The last run

The Record’s TKS web press ran for its last time on the night of October 20.

The press was first run in late April of 2005. The Record’s then-corporate owners Ottaway replaced an old Goss press which dated back to the 1950s.

For the photographers it was a welcome change. The Goss machine was what was known as a letterpress system. It used raised type for words and tiny raised dots to reproduce the photos. It was adequate for black and white photos but for color pictures, which we started to do regularly in the 1990s, the story was different.

To print color pictures, an additive 4-color process (cyan, magenta, yellow and black) where each color ink is laid down atop of the next, is used. The old Goss wasn’t really designed for this. Lining up each color (known as registration in newspaper parlance), was difficult to do accurately.

The newer TKS press was an offset press. It used plates that were smooth to the touch. It employed the concept of water and oil not mixing. Oil-based inks would adhere to the image areas of the plate and water to stick to the non-image areas. The system could handle more detail with greater accuracy than the old Goss press ever could.

Newspaper presses are huge machines. The TKS stands nearly 3-stories tall and half a city block long. Ottaway not only installed the press but also a new state-of-the-art mailroom system (the mailroom is where the paper is packaged form delivery) and built a new building around all of it. It was our pride and joy.

There were some birthing pains with the first couple of runs of the TKS press but once the pressmen got the hang of it, it’s been relatively smooth sailing ever since.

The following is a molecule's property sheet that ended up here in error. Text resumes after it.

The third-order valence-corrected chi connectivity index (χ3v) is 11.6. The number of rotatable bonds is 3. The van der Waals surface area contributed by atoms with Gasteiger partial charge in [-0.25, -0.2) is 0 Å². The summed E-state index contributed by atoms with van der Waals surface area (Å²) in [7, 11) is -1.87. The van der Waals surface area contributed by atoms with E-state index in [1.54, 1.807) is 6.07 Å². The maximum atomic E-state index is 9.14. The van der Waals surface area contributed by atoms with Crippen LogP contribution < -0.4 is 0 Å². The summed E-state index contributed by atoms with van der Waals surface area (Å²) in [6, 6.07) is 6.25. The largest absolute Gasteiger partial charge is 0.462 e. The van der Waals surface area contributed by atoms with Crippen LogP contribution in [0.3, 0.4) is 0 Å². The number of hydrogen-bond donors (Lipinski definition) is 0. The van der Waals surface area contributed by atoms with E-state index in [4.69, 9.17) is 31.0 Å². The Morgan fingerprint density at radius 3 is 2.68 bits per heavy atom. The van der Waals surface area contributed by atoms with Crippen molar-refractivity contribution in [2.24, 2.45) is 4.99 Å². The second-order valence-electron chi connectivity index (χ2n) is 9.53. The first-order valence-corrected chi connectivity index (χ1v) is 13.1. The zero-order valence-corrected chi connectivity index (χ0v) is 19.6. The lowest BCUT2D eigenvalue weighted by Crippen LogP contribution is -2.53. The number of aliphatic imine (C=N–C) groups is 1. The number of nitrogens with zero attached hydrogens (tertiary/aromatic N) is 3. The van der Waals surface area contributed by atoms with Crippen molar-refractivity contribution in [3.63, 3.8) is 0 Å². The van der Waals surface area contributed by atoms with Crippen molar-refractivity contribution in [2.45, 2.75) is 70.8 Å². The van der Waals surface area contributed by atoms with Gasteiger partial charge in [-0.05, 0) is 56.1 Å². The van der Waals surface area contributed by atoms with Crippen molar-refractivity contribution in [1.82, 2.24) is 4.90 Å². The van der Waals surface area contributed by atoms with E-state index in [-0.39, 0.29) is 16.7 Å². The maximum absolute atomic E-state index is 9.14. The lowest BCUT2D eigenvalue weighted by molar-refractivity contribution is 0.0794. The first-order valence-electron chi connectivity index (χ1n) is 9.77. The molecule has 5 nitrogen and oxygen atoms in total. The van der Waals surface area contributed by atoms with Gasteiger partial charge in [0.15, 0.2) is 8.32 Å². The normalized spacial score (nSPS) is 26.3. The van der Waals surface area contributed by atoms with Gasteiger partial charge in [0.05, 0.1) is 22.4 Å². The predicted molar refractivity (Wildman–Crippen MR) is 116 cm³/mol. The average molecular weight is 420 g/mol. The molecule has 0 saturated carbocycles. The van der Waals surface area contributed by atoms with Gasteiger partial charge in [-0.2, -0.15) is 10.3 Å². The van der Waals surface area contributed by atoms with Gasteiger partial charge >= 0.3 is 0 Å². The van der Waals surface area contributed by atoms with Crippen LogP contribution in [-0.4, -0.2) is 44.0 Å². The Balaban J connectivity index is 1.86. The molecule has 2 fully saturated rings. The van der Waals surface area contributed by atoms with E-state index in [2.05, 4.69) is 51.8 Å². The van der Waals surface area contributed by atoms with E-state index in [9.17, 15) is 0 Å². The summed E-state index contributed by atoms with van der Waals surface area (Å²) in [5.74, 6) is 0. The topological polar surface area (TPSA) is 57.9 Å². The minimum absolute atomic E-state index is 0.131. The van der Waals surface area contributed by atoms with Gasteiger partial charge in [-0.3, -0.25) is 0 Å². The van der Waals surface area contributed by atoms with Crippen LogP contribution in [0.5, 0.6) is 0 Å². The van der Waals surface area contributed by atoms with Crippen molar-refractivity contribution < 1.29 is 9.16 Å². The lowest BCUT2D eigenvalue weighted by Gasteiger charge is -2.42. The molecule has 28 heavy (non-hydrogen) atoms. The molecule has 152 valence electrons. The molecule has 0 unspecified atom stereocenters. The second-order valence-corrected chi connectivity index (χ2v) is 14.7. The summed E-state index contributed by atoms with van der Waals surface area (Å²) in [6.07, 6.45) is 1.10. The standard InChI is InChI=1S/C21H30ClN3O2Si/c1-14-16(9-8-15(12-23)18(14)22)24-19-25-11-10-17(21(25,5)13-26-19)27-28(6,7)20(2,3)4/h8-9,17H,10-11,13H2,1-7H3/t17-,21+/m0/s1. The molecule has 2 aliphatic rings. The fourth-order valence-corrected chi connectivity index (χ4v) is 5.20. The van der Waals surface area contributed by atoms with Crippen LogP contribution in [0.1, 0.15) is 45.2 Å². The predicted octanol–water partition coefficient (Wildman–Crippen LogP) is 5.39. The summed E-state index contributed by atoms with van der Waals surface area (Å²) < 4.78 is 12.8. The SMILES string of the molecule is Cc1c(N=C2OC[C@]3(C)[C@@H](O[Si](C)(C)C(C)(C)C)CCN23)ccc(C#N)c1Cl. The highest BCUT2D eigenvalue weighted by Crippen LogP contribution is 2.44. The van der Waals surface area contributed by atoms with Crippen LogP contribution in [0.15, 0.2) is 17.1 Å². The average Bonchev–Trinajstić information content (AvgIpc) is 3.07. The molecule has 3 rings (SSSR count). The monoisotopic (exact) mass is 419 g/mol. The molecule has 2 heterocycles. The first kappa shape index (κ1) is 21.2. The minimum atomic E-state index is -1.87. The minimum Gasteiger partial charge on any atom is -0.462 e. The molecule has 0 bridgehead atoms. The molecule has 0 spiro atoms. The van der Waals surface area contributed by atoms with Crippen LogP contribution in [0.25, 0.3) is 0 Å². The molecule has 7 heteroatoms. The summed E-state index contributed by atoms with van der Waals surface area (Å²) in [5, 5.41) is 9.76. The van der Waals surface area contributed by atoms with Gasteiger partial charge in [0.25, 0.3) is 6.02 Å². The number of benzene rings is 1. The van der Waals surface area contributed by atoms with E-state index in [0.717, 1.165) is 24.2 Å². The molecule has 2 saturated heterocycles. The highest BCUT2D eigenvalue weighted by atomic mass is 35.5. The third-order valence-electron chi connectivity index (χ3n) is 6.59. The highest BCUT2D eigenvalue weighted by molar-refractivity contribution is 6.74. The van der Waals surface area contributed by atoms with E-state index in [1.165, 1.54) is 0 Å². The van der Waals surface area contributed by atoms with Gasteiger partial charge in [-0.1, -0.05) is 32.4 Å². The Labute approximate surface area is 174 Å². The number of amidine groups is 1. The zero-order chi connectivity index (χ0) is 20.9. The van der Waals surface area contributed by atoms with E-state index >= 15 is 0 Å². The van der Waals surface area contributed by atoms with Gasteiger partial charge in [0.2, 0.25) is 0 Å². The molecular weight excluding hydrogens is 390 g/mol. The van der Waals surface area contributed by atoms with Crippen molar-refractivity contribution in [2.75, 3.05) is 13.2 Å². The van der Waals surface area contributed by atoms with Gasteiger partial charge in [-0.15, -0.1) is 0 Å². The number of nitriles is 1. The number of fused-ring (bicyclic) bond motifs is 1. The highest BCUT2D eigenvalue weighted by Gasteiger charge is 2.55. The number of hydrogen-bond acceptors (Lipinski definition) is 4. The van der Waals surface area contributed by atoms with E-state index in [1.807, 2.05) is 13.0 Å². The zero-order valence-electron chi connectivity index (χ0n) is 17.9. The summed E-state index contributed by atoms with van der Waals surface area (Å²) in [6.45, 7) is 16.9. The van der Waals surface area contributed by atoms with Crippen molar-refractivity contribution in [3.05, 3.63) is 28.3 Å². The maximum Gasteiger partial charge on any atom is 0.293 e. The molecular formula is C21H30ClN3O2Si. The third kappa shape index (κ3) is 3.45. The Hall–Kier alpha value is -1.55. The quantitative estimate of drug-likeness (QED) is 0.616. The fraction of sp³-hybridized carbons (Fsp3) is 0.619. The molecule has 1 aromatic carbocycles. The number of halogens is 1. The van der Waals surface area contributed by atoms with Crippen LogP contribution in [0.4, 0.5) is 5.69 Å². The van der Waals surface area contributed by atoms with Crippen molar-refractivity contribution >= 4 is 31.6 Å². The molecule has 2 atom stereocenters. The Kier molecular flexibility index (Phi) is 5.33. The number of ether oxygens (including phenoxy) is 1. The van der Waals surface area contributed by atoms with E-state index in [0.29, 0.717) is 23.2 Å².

I never really got to know the press guys. Their day would start late at night, hours after even my latest shift would end. But I came to quickly appreciate their efforts. Through their hard work the photos in the paper looked very close to how I shot them. In short, day in and day out, they made me look good. Though I never got to tell them, I appreciated their hard work.

Our new corporate owners, Gatehouse, decided to shut down the TKS press, citing cost-cutting reasons. The newspaper is now printed in Sacramento and trucked to Stockton. 40 pressmen and mailroom employees lost their jobs.

I was there on the press’s last run as were other current and former employees. The Record’s former publisher Roger Coover and current publisher Deitra Kenoly were also on hand. It was like gathering to say goodbye to an old friend.

The pressmen were upbeat when they got to work at about 11:00 p.m. They installed the plates and prepared the giant rolls of paper to be run through the press.

Kenoly got to press the button to start the last run. It was then I realized that the newspaper as such only existed as photons on a screen or ones and zeros in a computer until the moment that the press started. Then it became a physical thing than you can hold in your hands. A newspaper, created by journalists and crafted by people running the press.

The press wound up slowly at first, like a slow jog, then worked its way up to a steady trot. Soon it was like a galloping horse set free to run. It was quite something to see and hear. The print on continuous sheet of paper was a blur and sound of the machinery was not unlike a diesel locomotive running in open country.

The pressmen occasionally grabbed a finished paper from a conveyor that came off of the press. The inspected the pages look to see it there was too much ink here or too little there. From the control room they pressed buttons on a panel to fine tune the press’s run.

At about 1:00 a.m. the run was over and the press slowly wound down. In the last edition of The Record to come off of the TKS, I had photos on page 1, local and sports. The pressmen did their work for the last time, efficiently, professionally and without any maudlin bitterness, as they always have, and once again made me look good.

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  • Blog Author

    Clifford Oto

    Clifford Oto, an award-winning photographer, has been with The Record since 1984. Through the changes from black and white to digital photography, he’s kept his focus on covering the events, people and life of San Joaquin county. This blog deals ... Read Full
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